Thursday, May 13, 2010

Many Cases Make Quick Law

The Supreme Court receives lots of petitions to hear cases. In the most recent term, they received over eight thousand and heard argument in 90 of them. So clerks are going to be very quick to reject cases that neither point to a circuit split nor present novel questions of constitutional law. So the fact that Elena Kagan devoted a single paragraph to denying cert for a gun rights claimant who wanted his conviction over turns means that the joker filing the petition didn't have much of a case. The Court had bigger fish to fry, especially considering that at the time Kagan was a law clerk, the prevailing elite view on the constitutionality of individual gun rights was spelled out by former Chief Justice Warren Burger:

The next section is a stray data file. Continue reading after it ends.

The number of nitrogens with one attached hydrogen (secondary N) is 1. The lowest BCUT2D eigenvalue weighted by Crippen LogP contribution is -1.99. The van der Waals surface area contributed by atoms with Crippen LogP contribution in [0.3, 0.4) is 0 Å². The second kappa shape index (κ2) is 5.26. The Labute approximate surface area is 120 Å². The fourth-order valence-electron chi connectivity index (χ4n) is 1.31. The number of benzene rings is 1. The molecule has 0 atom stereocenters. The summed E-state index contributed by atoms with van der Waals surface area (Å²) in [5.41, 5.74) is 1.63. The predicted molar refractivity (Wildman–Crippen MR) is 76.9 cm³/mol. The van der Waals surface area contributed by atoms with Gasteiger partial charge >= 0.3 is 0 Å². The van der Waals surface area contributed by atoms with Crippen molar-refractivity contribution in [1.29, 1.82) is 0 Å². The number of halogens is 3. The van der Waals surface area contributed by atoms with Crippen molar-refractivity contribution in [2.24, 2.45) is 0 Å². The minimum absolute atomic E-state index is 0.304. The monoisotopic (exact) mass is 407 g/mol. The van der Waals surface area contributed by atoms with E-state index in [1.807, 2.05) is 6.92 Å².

[The Second Amendment] has been the subject of one of the greatest pieces of fraud, I repeat the word 'fraud,' on the American public by special interest groups that I have ever seen in my lifetime.

Longer article here.
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